Saturday, November 20, 2010


ORAM MATTERS focuses on nonprofits, philanthropy and related topics and generally we avoid personal screeds and rants. This blog is a mix of personal and professional because like many of you I am a frequent flier - a road warrior - mainly for work.

I fly out of American at JFK mostly and am pretty much an expert in getting through security without hassle - unless I get stuck behind a family that has gotten into the priority access lane. Until now. Full body X-ray scanners are becoming ubiquitous along with the full-body pat-down (I had a Flair pen in my shirt pocket. Don't ask).

The object of terrorism is first and foremost to intimidate and frighten the civilian population; that is exactly what the Bush and Obama administrations have countenanced. Do you know of a single instance in which a TSA inspection interdicted anything other than your mouthwash and nail clippers? Meanwhile the cargo holds get a pass 98% of the time.

TSA is a huge p.r. boondoggle. Fifty billion dollars or so and counting but I do not feel a whit safer. The invasive X-ray machines should be withdrawn. Up to now inspections have been intrusive, even silly, but tolerable. Now we have crossed a line and without judicial review absolutely compromised Americans' freedom of travel.

Whether the X-ray machines violate 4th Amendment search and seizure the courts will have to decide. I've read that the courts are deferential to the executive branch in these matters so I hold out little hope. Meanwhile we are being bombarded with - according to the government - "microscopic" amounts of X-ray. In my view no one should be exposed to any amount of radiation unless it is absolutely necessary as a health or diagnostic aid.

It is barely possible that public outrage will prevail. TSA has already exempted pilots from the full body scanners; flight attendants are probably next. I don't know if the expediter services that you pay for (and that have not really caught on thanks be) will make any difference. I doubt it.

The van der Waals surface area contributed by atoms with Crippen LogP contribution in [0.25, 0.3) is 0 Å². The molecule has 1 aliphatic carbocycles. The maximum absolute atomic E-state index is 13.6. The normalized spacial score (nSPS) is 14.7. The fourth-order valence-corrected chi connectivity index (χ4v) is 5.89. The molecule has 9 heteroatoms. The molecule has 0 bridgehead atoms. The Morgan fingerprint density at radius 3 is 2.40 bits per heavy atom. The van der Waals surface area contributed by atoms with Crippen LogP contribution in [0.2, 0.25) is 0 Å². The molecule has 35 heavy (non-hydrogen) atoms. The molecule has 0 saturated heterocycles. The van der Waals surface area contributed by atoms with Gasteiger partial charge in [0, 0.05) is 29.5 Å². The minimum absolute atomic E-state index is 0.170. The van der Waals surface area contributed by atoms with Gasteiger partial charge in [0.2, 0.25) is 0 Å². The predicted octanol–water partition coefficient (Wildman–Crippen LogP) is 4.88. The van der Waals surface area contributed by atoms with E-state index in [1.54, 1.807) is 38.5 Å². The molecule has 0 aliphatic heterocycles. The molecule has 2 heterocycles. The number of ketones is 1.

I hope this image makes you angry and disgusted It's not from J-Date.

If so may I suggest you get to one of the sites that are stirring the pot on this and join in the fight:

Thursday, November 18, 2010


In the 1970s Dr Muhammad Yunus, who went on to win the 2006 Nobel Peace Prize, pioneered in lending very small amounts of money to the very poor and near poor to Bangladeshi villagers enabling them to start small businesses. For example someone would borrow money for a cell phone and then rent out calling time to others. At first interest was modest and repayment was near 100%. Dr. Yunus learned early on that women were more reliable borrowers than men.

This kind of endeavor is known as "contract failure" in academic circles - translated it means nonprofit activity arises when the incentive for profit is either too risky, too scarce or otherwise inadequate to attract investment and return in a for-profit enterprise.

About a decade or so this idea - at least in micro-lending - was turned on its head when banks and other capital aggregators realized they could actually make money lending to the poor if they charged higher interest than a nonprofit investor. And so they did. In India, as today's New York Times and other publications reported, extortionate interest rates have forced poor borrowers to replicate - i.e., borrow from second and third companies to pay interest to the first: a Ponzi scheme in reverse.

All of which brings me to this: in the last half decade a new corporate hybrid has developed. It combines a for profit motive with a greater good (nonprofit) mission. In other words oil and water. I think it may have been Woody Allen who said "when the lion lays down with the lamb the lamb doesn't sleep much." Put otherwise greed trumps need.